Authors:
JA Hunter, GJ Hollands, D-L Couturier, TM Marteau
Journal name: 
Appetite
Citation info: 
121:337-347
Abstract: 
OBJECTIVE: Placing snack-food further away from people consistently decreases its consumption ("proximity effect"). However, given diet-related health inequalities, it is important to know whether interventions that alter food proximity have potential to change behaviour regardless of cognitive resource (capacity for self-control). This is often lower in those in lower socio-economic positions, who also tend to have less healthy diet-related behaviours. Study 1 aims to replicate the proximity effect in a general population sample and estimate whether trait-level cognitive resource moderates the effect. In a stronger test, Study 2 investigates whether the effect is similar regardless of manipulated state-level cognitive resource. METHOD: Participants were recruited into two laboratory studies (Study 1: n = 159; Study 2: n = 246). A bowl of an unhealthy snack was positioned near (20 cm) or far (70 cm) from the participant, as randomised. In Study 2, participants were further randomised to a cognitive load intervention. The pre-specified primary outcome was the proportion of participants taking any of the snack. RESULTS: Significantly fewer participants took the snack when far compared with near in Study 2 (57.7% vs 70.7%, β = -1.63, p = 0.020), but not in Study 1 (53.8% vs 63.3%, X2 = 1.12, p = 0.289). Removing participants who moved the bowl (i.e. who did not adhere to protocol), increased the effect-sizes: Study 1: 39.3% vs 63.9%, X2 = 6.43, p = 0.011; Study 2: 56.0% vs 73.9%, β = -2.46, p = 0.003. Effects were not moderated by cognitive resource. CONCLUSIONS: These studies provide the most robust evidence to date that placing food further away reduces likelihood of consumption in general population samples, an effect unlikely to be moderated by cognitive resource. This indicates potential for interventions altering food proximity to contribute to addressing health inequalities, but requires testing in real-world settings. TRIAL REGISTRATION: Both studies were registered with ISRCTN (Study 1 reference no.: ISRCTN46995850, Study 2 reference no.: ISRCTN14239872).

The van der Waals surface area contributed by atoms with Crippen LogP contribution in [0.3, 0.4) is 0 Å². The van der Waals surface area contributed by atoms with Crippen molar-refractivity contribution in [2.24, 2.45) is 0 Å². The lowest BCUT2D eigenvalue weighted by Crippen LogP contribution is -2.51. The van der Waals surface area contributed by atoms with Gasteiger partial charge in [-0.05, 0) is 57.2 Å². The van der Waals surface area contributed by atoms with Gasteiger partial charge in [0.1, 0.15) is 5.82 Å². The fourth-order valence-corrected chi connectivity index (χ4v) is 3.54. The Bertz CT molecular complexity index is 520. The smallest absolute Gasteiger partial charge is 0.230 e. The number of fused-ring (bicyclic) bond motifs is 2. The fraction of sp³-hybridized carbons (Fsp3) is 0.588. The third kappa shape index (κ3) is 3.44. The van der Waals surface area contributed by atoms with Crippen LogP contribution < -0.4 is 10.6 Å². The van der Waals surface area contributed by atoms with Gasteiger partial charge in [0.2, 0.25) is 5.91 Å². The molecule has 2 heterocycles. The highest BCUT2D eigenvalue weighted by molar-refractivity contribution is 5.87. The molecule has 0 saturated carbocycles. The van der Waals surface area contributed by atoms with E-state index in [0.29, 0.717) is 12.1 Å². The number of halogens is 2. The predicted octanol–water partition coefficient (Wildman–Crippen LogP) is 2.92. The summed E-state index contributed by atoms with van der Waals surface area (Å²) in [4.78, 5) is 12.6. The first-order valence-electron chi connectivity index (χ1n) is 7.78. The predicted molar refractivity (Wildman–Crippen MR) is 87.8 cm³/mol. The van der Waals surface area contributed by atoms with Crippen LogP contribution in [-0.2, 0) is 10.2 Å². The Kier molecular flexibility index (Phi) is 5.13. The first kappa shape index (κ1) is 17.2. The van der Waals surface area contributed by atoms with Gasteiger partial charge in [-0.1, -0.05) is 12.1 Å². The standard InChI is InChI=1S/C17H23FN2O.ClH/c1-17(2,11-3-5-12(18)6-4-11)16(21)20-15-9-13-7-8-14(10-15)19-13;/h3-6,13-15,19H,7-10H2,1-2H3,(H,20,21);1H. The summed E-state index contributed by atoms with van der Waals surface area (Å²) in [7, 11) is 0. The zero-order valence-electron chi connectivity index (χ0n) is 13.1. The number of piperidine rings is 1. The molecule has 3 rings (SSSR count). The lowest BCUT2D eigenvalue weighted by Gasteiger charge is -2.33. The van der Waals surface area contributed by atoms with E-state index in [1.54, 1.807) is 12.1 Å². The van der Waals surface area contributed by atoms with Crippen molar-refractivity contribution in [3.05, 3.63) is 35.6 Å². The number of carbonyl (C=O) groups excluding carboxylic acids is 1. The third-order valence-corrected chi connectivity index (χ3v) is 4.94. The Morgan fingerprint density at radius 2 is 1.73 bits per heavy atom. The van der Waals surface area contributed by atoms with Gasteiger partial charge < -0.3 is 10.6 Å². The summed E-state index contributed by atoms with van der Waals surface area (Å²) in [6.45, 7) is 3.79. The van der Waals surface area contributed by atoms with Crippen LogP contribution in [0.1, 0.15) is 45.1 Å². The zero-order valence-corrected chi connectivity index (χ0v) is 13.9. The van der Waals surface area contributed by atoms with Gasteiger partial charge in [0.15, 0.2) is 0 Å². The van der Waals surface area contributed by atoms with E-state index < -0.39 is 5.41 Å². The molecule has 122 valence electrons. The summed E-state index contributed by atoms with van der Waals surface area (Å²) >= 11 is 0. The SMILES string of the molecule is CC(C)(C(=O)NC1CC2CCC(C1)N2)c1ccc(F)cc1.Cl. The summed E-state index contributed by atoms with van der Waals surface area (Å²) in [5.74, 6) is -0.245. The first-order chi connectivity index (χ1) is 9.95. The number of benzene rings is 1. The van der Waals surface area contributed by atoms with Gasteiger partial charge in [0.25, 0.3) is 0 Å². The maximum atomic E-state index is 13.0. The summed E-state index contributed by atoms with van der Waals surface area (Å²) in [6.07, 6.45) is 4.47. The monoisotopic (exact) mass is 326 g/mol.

DOI: 
http://doi.org/10.1016/j.appet.2017.11.101
E-pub date: 
01 Feb 2018